Financial wellness: What is it? How do we make it happen?

Achieving financial wellness takes more than just financial resources. It also requires the ability to make good financial decisions and engage in sound money- management practices. To inform policies and programs that promote financial wellness—including those sponsored by employers—the TIAA Institute and the Global Financial Literacy Excellence Center held a roundtable discussion featuring a range of experts. This report presents the key findings and recommendations that emanated from the discussion. To learn more about the roundtable itself, visit TIAA Institute events page.



Your rights at work

This publication explains a worker’s legal rights under the Employment Standards Act regarding hours of work and pay, overtime, breaks, holidays and vacations, and leave from your job. It also has information about how to make a claim against an employer.



Workers’ Compensation: Making a claim

This resource explains what a worker should do if they have a job-related injury or disease, how they can apply for benefits from the Workplace Safety and Insurance Board, and what happens when the Board gets a report of their injury. It also has sections about what their employer must do, and where injured workers can get legal help.



Employer Solutions: From Emergency to Resiliency

In light of COVID-19, the financial security of workers has never been more in question. The workplace is an important delivery channel for tailored financial products and services that can help meet employee’s immediate financial needs and build long-term financial stability.

The workplace is a unique platform to identify, target, and meet the specific financial needs of employees. This webinar gives funders the tools and inspiration to respond effectively to the low- and moderate-income workforce in this moment and beyond.



When a Job Is Not Enough: Employee Financial Wellness and the Role of Philanthropy

This report sheds light on the role employers and philanthropy can play in best promoting financial well-being for workers through the offering of Employee Financial Wellness Programs (EFWPs). Data suggests that EFWPs improve employees financial stability and help create a more productive work enviroment.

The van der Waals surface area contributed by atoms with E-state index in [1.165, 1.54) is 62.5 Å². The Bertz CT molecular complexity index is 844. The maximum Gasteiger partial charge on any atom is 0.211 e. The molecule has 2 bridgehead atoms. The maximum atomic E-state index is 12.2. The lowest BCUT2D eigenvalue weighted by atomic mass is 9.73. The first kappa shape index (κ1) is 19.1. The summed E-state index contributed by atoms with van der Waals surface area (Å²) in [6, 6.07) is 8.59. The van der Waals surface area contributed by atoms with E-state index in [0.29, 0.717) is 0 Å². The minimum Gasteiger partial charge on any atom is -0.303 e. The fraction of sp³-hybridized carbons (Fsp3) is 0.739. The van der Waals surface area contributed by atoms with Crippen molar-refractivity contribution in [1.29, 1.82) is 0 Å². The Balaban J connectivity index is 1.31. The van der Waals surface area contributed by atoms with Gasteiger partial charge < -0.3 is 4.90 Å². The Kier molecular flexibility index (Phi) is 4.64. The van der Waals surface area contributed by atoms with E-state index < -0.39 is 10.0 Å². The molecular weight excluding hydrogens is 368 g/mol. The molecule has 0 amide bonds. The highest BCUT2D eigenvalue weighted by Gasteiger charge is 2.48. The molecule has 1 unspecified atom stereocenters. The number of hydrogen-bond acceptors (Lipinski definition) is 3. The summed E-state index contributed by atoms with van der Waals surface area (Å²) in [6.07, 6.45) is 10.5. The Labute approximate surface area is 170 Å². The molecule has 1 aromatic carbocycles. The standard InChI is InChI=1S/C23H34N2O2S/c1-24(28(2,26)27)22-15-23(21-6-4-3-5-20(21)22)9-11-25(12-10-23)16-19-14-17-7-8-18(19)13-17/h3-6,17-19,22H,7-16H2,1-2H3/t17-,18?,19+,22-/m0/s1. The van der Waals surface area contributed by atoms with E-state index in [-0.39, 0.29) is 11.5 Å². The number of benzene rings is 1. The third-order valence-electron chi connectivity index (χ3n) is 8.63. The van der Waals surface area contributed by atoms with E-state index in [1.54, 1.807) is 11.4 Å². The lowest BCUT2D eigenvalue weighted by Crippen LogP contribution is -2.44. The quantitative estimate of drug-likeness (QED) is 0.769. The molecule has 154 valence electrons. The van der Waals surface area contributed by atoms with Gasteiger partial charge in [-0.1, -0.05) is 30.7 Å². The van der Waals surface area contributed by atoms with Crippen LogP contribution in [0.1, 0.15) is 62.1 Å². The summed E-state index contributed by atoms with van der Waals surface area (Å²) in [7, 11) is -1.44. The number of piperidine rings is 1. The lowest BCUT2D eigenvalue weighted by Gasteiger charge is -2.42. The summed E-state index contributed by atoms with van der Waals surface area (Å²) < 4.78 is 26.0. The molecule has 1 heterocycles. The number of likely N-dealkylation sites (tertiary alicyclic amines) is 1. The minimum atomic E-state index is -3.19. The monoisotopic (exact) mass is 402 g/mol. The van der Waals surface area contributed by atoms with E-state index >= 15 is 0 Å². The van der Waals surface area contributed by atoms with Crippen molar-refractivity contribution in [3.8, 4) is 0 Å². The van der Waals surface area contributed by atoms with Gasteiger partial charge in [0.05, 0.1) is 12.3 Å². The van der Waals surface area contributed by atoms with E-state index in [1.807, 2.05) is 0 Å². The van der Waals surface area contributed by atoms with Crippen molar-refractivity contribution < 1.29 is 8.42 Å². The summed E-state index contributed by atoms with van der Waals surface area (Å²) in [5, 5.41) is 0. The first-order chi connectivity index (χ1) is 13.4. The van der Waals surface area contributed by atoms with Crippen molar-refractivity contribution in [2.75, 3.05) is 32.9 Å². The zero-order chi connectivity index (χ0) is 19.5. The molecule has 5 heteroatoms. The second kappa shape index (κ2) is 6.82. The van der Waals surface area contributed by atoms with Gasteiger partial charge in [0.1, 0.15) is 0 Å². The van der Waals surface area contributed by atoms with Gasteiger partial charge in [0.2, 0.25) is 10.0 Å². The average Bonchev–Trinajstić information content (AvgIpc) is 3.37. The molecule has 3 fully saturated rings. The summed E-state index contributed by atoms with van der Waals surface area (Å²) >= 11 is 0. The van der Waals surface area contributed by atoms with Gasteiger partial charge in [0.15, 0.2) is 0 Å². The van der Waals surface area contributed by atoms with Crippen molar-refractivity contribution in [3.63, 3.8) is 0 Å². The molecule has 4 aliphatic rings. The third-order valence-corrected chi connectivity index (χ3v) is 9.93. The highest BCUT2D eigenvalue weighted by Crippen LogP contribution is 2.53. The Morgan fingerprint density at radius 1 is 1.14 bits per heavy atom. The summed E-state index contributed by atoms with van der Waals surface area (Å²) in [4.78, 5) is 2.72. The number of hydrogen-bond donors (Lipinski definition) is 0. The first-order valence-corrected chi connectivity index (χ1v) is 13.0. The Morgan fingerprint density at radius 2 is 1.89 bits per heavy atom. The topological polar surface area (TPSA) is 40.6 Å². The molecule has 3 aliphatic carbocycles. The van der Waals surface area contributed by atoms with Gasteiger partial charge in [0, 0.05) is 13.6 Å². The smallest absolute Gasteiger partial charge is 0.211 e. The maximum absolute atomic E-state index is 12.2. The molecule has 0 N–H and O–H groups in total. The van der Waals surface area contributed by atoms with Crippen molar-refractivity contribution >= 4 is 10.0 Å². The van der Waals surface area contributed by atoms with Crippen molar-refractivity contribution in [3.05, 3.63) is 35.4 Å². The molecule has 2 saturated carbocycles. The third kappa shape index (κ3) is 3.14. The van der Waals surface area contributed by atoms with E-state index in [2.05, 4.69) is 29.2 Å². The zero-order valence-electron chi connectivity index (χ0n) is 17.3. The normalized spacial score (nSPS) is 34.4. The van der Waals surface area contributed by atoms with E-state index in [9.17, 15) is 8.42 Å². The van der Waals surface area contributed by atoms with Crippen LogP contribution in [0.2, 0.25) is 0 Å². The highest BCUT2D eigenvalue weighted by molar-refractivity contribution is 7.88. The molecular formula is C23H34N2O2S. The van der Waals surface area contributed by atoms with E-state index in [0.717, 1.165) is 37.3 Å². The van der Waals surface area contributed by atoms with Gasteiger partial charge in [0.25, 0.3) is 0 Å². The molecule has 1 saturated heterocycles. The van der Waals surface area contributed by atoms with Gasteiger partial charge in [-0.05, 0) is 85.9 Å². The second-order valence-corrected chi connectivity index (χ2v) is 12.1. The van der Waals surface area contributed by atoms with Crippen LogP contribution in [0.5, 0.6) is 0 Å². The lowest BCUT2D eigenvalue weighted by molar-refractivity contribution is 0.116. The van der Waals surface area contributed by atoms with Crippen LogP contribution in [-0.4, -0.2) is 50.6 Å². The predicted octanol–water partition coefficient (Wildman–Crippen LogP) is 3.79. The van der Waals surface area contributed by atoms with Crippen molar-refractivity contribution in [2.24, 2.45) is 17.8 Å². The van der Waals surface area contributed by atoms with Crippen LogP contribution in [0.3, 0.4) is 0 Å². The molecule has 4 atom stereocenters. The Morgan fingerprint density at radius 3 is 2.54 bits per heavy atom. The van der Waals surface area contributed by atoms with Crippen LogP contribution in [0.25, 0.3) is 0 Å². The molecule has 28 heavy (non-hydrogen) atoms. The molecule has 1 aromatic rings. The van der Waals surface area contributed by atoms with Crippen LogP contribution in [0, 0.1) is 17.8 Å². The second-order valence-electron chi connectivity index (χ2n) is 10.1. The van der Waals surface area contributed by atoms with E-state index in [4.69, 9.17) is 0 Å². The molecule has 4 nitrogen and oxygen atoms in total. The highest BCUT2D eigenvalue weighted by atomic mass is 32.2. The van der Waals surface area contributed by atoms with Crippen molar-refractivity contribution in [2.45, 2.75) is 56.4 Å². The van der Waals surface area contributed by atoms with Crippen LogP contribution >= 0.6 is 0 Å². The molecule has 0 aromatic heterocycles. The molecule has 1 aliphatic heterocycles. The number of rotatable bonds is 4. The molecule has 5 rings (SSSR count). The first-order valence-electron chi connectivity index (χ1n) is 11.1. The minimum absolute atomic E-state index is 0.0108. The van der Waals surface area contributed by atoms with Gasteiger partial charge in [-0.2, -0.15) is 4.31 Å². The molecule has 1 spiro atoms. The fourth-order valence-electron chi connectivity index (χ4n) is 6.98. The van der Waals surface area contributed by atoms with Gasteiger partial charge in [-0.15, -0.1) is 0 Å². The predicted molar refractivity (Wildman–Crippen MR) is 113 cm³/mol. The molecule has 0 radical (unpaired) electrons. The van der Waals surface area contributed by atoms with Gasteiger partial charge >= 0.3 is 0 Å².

A workplace-based economic response to COVID-19

This brief emerged from a conversation, held in late March 2020, among a number of individuals and organizations who work on issues of household financial security. Employers with financial resources and governments have an opportunity to use the workplace as a significant channel to deliver financial relief as part of the economic response to COVID-19, complementing critical supports governments are providing to individuals and businesses. 



The Effects of Education on Canadians’ Retirement Savings Behaviour

This paper assesses the extent to which education level affects how Canadians save and accumulate wealth for retirement. Data from administrative income-tax records and responses from the 1991 and 2006 censuses of Canada show that individuals with more schooling are more likely to contribute to a tax-preferred savings account and have higher saving rates, have higher home values, and are less likely to rent housing. 



Supporting Employee Financial Stability: How Philanthropy Catalyzes Workplace Financial Coaching Programs

More than half of all employees in the United States report that they are
financially stressed, and nearly one in three employees reports being distracted by personal financial issues while at work. This financial stress impacts individuals’ health, relationships, productivity, and time away from work.

This report describes different workplace  models, the common characteristics and challenges of programs, and provides recommendations for funders who want to invest in workplace approaches to help workers achieve financial stability.